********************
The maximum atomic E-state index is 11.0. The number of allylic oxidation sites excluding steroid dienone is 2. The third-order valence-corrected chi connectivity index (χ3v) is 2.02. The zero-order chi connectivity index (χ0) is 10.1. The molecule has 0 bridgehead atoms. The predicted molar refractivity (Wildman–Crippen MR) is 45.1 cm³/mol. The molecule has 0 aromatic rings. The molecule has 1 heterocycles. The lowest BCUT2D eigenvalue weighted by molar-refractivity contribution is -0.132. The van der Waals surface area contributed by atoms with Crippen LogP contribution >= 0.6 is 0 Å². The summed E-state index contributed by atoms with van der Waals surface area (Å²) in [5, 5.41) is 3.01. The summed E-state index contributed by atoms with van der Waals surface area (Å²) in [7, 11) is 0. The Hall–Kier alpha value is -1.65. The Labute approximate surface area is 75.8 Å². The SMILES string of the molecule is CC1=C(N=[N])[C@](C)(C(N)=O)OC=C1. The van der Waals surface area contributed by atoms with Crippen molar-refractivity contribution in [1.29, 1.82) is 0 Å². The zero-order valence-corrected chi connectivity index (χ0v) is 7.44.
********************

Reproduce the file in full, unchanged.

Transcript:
The maximum atomic E-state index is 11.0. The number of allylic oxidation sites excluding steroid dienone is 2. The third-order valence-corrected chi connectivity index (χ3v) is 2.02. The zero-order chi connectivity index (χ0) is 10.1. The molecule has 0 bridgehead atoms. The predicted molar refractivity (Wildman–Crippen MR) is 45.1 cm³/mol. The molecule has 0 aromatic rings. The molecule has 1 heterocycles. The lowest BCUT2D eigenvalue weighted by molar-refractivity contribution is -0.132. The van der Waals surface area contributed by atoms with Crippen LogP contribution >= 0.6 is 0 Å². The summed E-state index contributed by atoms with van der Waals surface area (Å²) in [5, 5.41) is 3.01. The summed E-state index contributed by atoms with van der Waals surface area (Å²) in [7, 11) is 0. The Hall–Kier alpha value is -1.65. The Labute approximate surface area is 75.8 Å². The SMILES string of the molecule is CC1=C(N=[N])[C@](C)(C(N)=O)OC=C1. The van der Waals surface area contributed by atoms with Crippen molar-refractivity contribution in [1.29, 1.82) is 0 Å². The zero-order valence-corrected chi connectivity index (χ0v) is 7.44.